COVID-19: Court Strongly Suggests Settling Writ of Execution Dispute

 In Commercial Litigation

In Ali v. Tariq, 2020 ONSC 1695 (CanLII) an application was advanced seeking to set aside a writ of execution that had been filed pursuant to a default judgment relating to lands and premises belonging to the applicant. The applicant had sold her property and the sale was scheduled to close the following day. The applicant indicated that she only learned of the default judgment and writ of execution in preparation for the sale.

Justice Myers found that the matter was urgent within the meaning of the Notice to the Profession released by the Chief Justice of the Superior Court of Justice on March 15, 2020, and then suggested, forcefully, that counsel and the parties resolve the matter without further intervention from the Court.

Justice Myers noted that the Notice to the Profession calls upon counsel and clients to assist in resolving matters before intervention from the court is necessary: “During this temporary suspension of regular operations, the Court calls upon the cooperation of counsel and parties to engage in every effort to resolve matters.

In respect of the writ of execution, Justice Myers noted that:

“As the purpose of a writ of execution is to seize a party’s equity in her property to pay a judgment, allowing a sale to close with the proceeds  to be held by counsel would seem to be steps that work in favour of the judgment creditor. It is hard to see any prejudice to either party by converting the land to cash rather than watching a sale disappear in a time of unprecedented  market uncertainty. This seems to me to be a matter that counsel acting in good faith ought to be able to lead their clients to settle today.[emphasis in original]

The matter was put over to the following day to be heard if it did not settle and nothing further has been reported at the time of posting.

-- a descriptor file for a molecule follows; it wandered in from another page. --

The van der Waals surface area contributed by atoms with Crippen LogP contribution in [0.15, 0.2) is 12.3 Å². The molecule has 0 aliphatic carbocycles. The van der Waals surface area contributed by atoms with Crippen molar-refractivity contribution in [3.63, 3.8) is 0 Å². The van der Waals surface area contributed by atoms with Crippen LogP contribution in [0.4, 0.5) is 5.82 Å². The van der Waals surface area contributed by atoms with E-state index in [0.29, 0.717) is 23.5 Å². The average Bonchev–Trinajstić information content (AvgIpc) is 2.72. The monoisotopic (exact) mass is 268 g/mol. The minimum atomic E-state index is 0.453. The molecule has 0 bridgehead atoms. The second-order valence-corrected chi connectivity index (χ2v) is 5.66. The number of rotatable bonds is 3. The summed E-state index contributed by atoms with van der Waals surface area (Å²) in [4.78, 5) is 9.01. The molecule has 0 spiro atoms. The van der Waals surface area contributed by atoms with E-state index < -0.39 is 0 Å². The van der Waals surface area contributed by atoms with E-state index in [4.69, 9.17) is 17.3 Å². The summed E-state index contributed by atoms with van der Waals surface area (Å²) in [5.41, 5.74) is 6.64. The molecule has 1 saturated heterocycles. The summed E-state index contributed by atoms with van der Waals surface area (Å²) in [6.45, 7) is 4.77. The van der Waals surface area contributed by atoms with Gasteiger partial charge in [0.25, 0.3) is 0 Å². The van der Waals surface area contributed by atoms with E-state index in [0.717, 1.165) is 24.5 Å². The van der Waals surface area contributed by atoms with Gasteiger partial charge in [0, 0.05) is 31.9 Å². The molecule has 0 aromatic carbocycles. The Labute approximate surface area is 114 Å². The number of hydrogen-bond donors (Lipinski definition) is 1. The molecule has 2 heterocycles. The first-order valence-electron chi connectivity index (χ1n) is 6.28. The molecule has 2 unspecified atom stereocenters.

This decision provides an indication of how the courts will approach urgent disputes in the face of the COVID-19 crisis, including the significant responsibility placed on counsel and the parties to “do their part during these urgent times” pursuant to the Notice to the Profession. It suggests that counsel and clients ought to carefully consider whether they have gone to sufficient lengths to try and resolve matters before seeking the assistance of the court.

How the Court addressed procedural issues

The procedural orders made by the Court were also interesting. Among other things, Justice Myers Ordered that the hearing could take place by videoconference technology whether Skype or Microsoft Teams or otherwise, and address the delivery of record materials as follows:

“All evidence, motion records, and factums shall be filed with the court by delivering them as attachments to an email to the other parties and the Motions Coordinator in searchable PDF format. No Books of Authority or statutory materials are to be sent to the other parties or the Motions Coordinator. References to case law or statutory material shall be made by hyperlinks to CanLII contained in the parties’ factums or in a separate list of authorities.”

Records were to be filed with the Civil Motions Office after the reopening of the courthouse.

This blog post was written by Chris McLeod, head of the Commercial Litigation team.  He can be reached at 613-367-0372 or at

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